Xplore-2 is an FDA-approved clinical research study on a novel, restorative Pulmonary Heart Valve: a device used to help improve blood flow from the heart to the lungs. Xplore-2 is a clinical research study on an investigational device not approved for use in the USA.
The study is actively recruiting and seeking eligible candidates.
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WHY DO WE NEED A NEW PULMONARY HEART VALVE?
Every year in the USA, approximately 40,000 children are born with congenital heart disease (CHD). Approximately 15-20 percent of these children have congenital defects of the Right Ventricular Outflow Tract (RVOT) that disrupt blood flow to the pulmonary arteries. Defective RVOTs require a surgical intervention called RVOT reconstruction, which often involves replacement of the pulmonary valve.
- Calcification of the valve: build-up of minerals, leading to stiff leaflets
- Stenosis of the valve: tissue formation on the valve, leading to its narrowing.
Both situations reduce blood flow.
As a result, many currently available options for pulmonary valve replacements will need to be replaced as the child grows, and often more than one additional valve replacement will be required.
Watch Professor Bennink, University of Cologne (D), explaining more about RVOT reconstruction here:
A novel, restorative pulmonary valve
To address these limitations, a novel generation of restorative heart valves have been developed and are currently under clinical investigation.
They are designed to enable the body to naturally restore a new heart valve with patient's own tissue through a novel therapeutic approach called Endogenous Tissue Restoration (ETR).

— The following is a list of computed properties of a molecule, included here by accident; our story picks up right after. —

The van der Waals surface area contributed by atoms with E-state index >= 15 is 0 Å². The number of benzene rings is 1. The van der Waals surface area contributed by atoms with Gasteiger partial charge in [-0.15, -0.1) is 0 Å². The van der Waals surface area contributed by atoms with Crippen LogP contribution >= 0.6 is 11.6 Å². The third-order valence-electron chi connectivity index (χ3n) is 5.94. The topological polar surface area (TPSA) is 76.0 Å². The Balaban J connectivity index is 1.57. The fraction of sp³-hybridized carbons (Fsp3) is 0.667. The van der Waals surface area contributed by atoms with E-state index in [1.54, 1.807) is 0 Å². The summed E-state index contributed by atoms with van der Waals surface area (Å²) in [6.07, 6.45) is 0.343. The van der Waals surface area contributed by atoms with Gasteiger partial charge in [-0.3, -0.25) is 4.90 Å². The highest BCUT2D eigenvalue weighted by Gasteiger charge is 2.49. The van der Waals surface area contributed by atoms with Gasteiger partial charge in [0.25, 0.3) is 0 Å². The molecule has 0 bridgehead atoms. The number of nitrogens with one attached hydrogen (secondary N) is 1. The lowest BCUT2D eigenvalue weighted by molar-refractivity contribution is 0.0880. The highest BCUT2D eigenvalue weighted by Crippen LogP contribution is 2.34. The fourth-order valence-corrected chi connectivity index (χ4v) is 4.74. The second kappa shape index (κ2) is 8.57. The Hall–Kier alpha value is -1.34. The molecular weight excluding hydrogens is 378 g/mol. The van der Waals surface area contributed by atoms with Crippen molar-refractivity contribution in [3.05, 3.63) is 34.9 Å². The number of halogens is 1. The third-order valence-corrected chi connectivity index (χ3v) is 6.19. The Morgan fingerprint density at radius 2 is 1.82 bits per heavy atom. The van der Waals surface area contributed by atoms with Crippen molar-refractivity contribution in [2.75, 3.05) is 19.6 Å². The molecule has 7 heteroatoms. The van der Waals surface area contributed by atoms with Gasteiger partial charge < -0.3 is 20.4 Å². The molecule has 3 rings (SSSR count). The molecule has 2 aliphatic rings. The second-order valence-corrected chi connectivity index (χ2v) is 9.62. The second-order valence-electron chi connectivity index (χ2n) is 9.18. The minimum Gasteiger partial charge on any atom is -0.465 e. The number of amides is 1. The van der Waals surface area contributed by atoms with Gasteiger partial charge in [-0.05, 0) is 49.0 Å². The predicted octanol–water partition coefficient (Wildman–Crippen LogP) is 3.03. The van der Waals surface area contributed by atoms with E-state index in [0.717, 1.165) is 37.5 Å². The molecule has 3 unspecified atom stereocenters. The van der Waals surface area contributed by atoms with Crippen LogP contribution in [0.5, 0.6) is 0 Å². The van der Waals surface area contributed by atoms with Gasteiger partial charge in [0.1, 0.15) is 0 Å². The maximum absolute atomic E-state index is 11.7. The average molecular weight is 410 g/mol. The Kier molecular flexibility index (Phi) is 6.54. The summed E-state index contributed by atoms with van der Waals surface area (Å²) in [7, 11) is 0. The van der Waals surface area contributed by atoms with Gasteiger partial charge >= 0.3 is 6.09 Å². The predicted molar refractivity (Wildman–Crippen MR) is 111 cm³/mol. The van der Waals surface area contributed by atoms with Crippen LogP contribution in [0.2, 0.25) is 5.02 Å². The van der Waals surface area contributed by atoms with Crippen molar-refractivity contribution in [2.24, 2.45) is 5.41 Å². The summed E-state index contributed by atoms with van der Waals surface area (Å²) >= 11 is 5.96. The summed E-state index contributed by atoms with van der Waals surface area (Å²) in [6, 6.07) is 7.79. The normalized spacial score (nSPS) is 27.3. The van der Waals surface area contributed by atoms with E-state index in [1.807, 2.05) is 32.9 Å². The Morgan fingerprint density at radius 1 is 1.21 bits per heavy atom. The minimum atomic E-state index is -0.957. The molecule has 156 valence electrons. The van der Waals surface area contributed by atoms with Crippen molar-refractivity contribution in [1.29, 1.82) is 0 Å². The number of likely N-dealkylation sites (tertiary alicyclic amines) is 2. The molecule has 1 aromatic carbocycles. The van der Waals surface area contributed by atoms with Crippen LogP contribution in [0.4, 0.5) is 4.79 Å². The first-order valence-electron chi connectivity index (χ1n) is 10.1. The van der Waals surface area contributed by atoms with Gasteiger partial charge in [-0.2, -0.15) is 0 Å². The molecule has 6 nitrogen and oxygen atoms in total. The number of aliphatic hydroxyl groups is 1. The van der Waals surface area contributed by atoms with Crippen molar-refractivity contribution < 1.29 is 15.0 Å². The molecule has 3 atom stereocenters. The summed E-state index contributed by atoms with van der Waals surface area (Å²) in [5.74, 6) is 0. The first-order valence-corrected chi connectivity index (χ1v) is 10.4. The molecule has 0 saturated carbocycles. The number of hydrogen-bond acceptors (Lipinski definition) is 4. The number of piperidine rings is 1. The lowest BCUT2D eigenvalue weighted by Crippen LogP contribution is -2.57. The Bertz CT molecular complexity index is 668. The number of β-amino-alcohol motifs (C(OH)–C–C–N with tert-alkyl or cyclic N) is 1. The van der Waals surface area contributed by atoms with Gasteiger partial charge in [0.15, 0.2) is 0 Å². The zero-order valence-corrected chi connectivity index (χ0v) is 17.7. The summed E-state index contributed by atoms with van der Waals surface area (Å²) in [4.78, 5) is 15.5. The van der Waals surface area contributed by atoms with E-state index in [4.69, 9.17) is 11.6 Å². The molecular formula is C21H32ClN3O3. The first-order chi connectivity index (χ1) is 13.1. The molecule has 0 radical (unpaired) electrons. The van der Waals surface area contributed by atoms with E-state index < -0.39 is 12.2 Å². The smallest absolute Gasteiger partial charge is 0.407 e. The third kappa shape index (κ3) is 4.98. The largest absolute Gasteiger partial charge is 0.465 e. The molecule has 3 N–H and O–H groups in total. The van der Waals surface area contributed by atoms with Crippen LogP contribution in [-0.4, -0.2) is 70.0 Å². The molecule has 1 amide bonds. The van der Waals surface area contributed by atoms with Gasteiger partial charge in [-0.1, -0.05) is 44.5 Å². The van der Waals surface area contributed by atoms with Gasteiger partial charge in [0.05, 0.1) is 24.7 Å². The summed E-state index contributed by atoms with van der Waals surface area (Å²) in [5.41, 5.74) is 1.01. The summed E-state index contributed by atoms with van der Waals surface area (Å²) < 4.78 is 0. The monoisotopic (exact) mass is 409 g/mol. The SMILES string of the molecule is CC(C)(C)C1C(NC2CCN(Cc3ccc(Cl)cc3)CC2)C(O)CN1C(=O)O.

The ETR approach concept is based on the fact that a patient's healing system naturally develops tissue that can fill the porous structure of the restorative valve, forming a novel and fully functional valve within it. As ETR occurs, the restorative implants are designed to gradually absorb in the body.
WHO CAN PARTICIPATE IN THE STUDY?
The Xplore-2 study is actively recruiting patients in leading pediatric cardiac centers in the USA.
For further information on the study please visit the Contacts Page.
Patients aged between 2 and 21 years with any of the following CHDs, who fulfil all study criteria, may be eligible to participate:
- Tetralogy of Fallot (TOF)
- Truncus Arteriosus (TA)
- Pulmonary Atresia (PA)
- Transposition of Great Arteries (TGA) with Ventricular Septal Defect (VSD)
- Pulmonary Stenosis (PS) in combination with other CHD syndromes
In addition, patients who need replacement of previously implanted, but dysfunctional, pulmonary valves or a Ross procedure may also be eligible to participate. Individual patient eligibility will be determined by the clinical team of each participating site.
Patients can only be enrolled in the study, if they meet the eligible criteria and have signed an informed consent.
What happens once enrolled in the study?
The new Xeltis pulmonary valve will be implanted during standard of care surgery, as for any other currently available pulmonary heart valve replacement.
Study requirements and follow-up visits can be further discussed with the enrolling centers.
What are the potential benefits of the Xeltis restorative pulmonary valve?
- Reduced calcification and stenosis which normally cause complications
- Reduced risk of re-interventions
- Reduced risks of potential disease associated with other clinically available options
The benefits of the novel restorative heart valve can be reasonably expected; however, they cannot be guaranteed. Even if the intended clinical benefit from taking part in the study does not happen, the results may add to the understanding of new ways to treat the condition. The knowledge gained from this study may therefore also benefit other patients in the future.
What may be the risks
Most of the risks associated with this research study are the same risks associated to any similar surgery for pulmonary heart valve replacement, independently of the device used.
There may be unforeseeable risks associated with the device and participation in this study. This is because the data available or experience with the Xeltis pulmonary valve are limited.